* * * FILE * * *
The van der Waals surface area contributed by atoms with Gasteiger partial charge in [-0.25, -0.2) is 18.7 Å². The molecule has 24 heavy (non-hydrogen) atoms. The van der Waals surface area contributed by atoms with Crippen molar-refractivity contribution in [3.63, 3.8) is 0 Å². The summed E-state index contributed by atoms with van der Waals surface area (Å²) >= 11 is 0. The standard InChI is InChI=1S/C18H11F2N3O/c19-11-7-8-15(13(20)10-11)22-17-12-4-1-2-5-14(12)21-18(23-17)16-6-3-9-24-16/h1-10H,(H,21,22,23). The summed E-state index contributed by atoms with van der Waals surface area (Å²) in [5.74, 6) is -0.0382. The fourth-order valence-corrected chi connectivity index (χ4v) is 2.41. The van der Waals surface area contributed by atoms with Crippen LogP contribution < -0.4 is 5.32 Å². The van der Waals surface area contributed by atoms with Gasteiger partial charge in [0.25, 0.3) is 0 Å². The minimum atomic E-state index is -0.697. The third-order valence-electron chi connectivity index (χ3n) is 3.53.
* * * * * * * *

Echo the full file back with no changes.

The van der Waals surface area contributed by atoms with Gasteiger partial charge in [-0.25, -0.2) is 18.7 Å². The molecule has 24 heavy (non-hydrogen) atoms. The van der Waals surface area contributed by atoms with Crippen molar-refractivity contribution in [3.63, 3.8) is 0 Å². The summed E-state index contributed by atoms with van der Waals surface area (Å²) >= 11 is 0. The standard InChI is InChI=1S/C18H11F2N3O/c19-11-7-8-15(13(20)10-11)22-17-12-4-1-2-5-14(12)21-18(23-17)16-6-3-9-24-16/h1-10H,(H,21,22,23). The summed E-state index contributed by atoms with van der Waals surface area (Å²) in [5.74, 6) is -0.0382. The fourth-order valence-corrected chi connectivity index (χ4v) is 2.41. The van der Waals surface area contributed by atoms with Crippen LogP contribution < -0.4 is 5.32 Å². The van der Waals surface area contributed by atoms with Gasteiger partial charge in [0.25, 0.3) is 0 Å². The minimum atomic E-state index is -0.697. The third-order valence-electron chi connectivity index (χ3n) is 3.53.